I haven't been posting much here as I haven't been buying, trading, or shooting firearms much lately. Instead, I've been spending a lot of time playing with archery, something I first got involved in back in the early 1970s. Back then I shot a 3-piece take-down bow equipped with a sight and a magnetic flipper rest,me hooting Easton GameGetter shafts with plastic fletching. Today it's all longbows, shooting feather fletched cedar arrows, Seen above is my latest acquisition, a Rudderbow Tri-Lam English Longbow. In the quiver are an assortment of arrows I was testing that day, including several (the ones with the red barred feathers) made from ordinary hardware store dowels.
As long as I'm talking longbows, let me share a pet peeve: To me, a longbow has straight limbs, period. Maybe the limbs have a bit of backset, as many primative bows did. What's termed a "Reflex/Deflex Longbow" is really closer to a recurve than a traditional longbow. Such bows have strongly curved flat limbs, which the traditional longbow has narrow, deep, limbs.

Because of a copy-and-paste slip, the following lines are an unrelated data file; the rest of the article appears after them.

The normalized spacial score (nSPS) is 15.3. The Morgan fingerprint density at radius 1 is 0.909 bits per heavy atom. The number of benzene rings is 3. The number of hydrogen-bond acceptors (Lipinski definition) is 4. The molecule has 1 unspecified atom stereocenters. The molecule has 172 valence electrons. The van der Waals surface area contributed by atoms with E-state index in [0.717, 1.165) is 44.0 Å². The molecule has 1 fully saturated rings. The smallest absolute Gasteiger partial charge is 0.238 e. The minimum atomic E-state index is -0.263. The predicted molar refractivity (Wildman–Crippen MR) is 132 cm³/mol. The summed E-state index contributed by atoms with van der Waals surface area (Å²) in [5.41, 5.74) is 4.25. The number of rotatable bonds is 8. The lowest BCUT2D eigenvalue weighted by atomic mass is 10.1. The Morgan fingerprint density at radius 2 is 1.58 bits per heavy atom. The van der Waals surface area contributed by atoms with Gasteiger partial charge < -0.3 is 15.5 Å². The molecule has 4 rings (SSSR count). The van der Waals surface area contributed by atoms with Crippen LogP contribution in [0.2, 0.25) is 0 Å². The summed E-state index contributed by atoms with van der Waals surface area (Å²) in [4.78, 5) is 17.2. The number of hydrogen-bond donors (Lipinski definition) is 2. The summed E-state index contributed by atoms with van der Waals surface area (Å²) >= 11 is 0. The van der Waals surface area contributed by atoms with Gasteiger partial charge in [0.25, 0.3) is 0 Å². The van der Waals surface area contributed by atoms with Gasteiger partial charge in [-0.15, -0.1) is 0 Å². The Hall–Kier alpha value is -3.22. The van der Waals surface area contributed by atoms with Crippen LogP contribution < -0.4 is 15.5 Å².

Howard Hill, the greatest of American archers and bowhunters, used a longbow long after recurves had outstripped longbows in popularity. His reasoning was that the longbow design was more forgiving of a less than perfect release, and more consistent and accurate in real field conditions. He wrote that he wasn't a good enough archer to shoot a recurve well. Now Hill could probably outshoot most everyone on the planet with any bow, but he had a very good point. The true longbow is far more tolerant of all sorts of shooting errors, as the limbs are much stiffer in resistance to twisting than are the wide, flat, limbs of a recurve or modern R/D longbow. I prefer the traditional style longbow in part for that reason, and in part because it is traditional.